While down in Florida I suggested to Sherry that I cut her mama’s cedar chest up into boards and line a closet with them. That way the chest would be used. I pictured burning Susie’s name and dates into the wood to try to preserve her memory. She was never acclaimed in news papers, but she was head and shoulders above most.
(A young Susie proably in the 1920s)
My mother in law, Susie Hawes Harris, had a tough youth. Born in 1904 down East in NC, small community called Nakina. Her dad left her mother and 7 children to fend for herself. They lived in a converted tobacco barn and worked on a farm. The mother moved her family to Belmont, NC so she could work in the cotton mills. The kids also worked in the mills. Susie went to work at twelve years quitting school in the 6th grade. She worked in the cotton mills until just before she died at the age of 61. She married a very handsome man, Wiley Aaron Harris.
They raised 7 children She would nurse them on her breaks at the mill. She was a tough lady, very frugal. I could never praise this lady enough. She was the EXAMPLE of a Christian lady. I never heard her say a bad word about anyone.
Gold treated mugs from England. The oldest dolls liying down, from 1957.
Mug from Plains.GA.remember that town?
SO, today I pulled the old chest out, not remembering what was in it. It was full. Knickknacks from some of my cruise’s. The oldest from 1957. But it was the treasure at the bottom of the chest. It was labeled Susie’s purse and shoes.
Susie still means so much to me. She practically died in my arms as I tried to resuscitate her using CPR. I used to visit her grave to chat. This was an Iron Lady with a heart of gold.
Carefully I looked in the purse. Of course there was a small bible. Some tithing envelopes for her meager tithe, a small pocket knife, I smiled when I saw 3 or 4 hair nets. The neatest ‘convertible’ little pencil with a scripture verse on it. The point was not apparent, so pulling it apart, I saw a neat little pencil.
I could see a stack of letters. The oldest had a 2 cent stamp on it. Several ‘free’ indicating a soldier and a couple 6 and 8 cent airmail stamps. I pried, I carefully unfolded a couple letters and read what I could. Several from her soldier son, Vernon. I smiled when he told his mama, "I am in Japan (1948 I think), I have 7 months left then no more Army." Vernon retired a Green Beret, E-7 sergeant over 20 years later.
A letter from her prodigal son thanking her for sending him money. There were several Get-Well cards she had received earlier when she had a heart attack and survived.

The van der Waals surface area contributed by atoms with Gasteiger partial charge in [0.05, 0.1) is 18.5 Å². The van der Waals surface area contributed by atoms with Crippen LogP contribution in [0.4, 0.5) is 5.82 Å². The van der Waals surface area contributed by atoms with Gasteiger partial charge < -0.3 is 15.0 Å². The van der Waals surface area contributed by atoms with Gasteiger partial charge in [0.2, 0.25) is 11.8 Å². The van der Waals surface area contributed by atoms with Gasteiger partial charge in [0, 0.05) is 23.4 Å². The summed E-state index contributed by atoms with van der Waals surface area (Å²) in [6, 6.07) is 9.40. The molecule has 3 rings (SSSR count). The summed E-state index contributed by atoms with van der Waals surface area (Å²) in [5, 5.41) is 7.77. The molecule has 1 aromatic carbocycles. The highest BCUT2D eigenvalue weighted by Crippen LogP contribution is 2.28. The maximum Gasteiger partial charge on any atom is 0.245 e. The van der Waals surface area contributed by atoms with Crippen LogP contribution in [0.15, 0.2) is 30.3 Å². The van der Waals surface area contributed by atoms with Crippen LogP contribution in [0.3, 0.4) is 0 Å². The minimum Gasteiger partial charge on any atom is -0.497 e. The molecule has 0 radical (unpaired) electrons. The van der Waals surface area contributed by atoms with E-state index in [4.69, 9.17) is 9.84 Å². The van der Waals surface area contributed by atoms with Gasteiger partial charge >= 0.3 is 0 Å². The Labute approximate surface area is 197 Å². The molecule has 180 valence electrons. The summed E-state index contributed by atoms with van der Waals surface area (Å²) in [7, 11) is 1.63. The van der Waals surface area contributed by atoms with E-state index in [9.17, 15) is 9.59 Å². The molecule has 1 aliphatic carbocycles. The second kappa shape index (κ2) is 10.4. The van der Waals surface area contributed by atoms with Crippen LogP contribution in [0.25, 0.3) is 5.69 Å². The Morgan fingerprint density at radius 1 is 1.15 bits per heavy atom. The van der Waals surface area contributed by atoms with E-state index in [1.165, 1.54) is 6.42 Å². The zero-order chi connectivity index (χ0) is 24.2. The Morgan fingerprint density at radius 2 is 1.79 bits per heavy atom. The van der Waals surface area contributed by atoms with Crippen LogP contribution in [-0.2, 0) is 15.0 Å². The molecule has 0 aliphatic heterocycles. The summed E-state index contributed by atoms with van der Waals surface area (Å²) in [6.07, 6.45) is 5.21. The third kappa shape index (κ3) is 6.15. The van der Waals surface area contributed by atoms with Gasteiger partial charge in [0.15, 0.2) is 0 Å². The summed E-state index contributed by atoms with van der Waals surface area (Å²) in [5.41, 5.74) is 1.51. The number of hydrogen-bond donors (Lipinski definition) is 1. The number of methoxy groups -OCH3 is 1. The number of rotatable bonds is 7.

I could go on, but I am here to say, Susie Hawes Harris raised a beautiful family. I married the baby girl. She had the same work ethic and loving heart of her mama. Imma lucky dude!
I may try again, to cut that cedar chest up, but for today, it was a Mission Impossible.
The cars below were new when Susie was born.
This is trhe 1904 Sunbeam
What a trip down memory lane to open up the chest and see what was in it. Sherry's mom sounded like a wonderful Godly woman; indeed I can see Sherry definitely following in her footsteps!
Great story. Lots of sweet memories. Life was so simple back then but yet so hard. The women were tough and the children respected that.
She sounds like a really great woman.
Heading to Charlotte
I think I'd be leaving that cedar chest just as it is packed full of memories. I know mine is fully packed and have many wonderful memories in it. I have letters and a quilt from my grandmother stored in there. While downsizing I found a lot of letters from family and friends and treasure them all. From our wedding, the birth of our children and the death of loved ones too. Treasures all.
Had to delete comment I can't type anymore out of practice. That was a beautiful story about Sherry's Mother. Sherry is like her mother sweet and caring. Brother you are lucky and I love you both.
NICE TRIBUTE !!!! Great Lady !
To be honest, when I finished reading this last night my face was wet. What a visceral thrill to hold Susie's purse and the ordinary objects that meant so much to her! How lucky you were to know her!
My own mother's cedar chest, and the stories it holds, is priceless.
Very nice tribute, I know you enjoyed this walk down memory lane, thank you for walking us with you.
I always like to read about your love and respect for Sherry's Mom. Someday I'm going to look in my old cedar chest again. I know it has a pair of pajamas from Japan that Mel sent me when he was in the army. I don't know what else I may find. The cedar chest isn't in good condition and that gives me an idea because it still smells so good.
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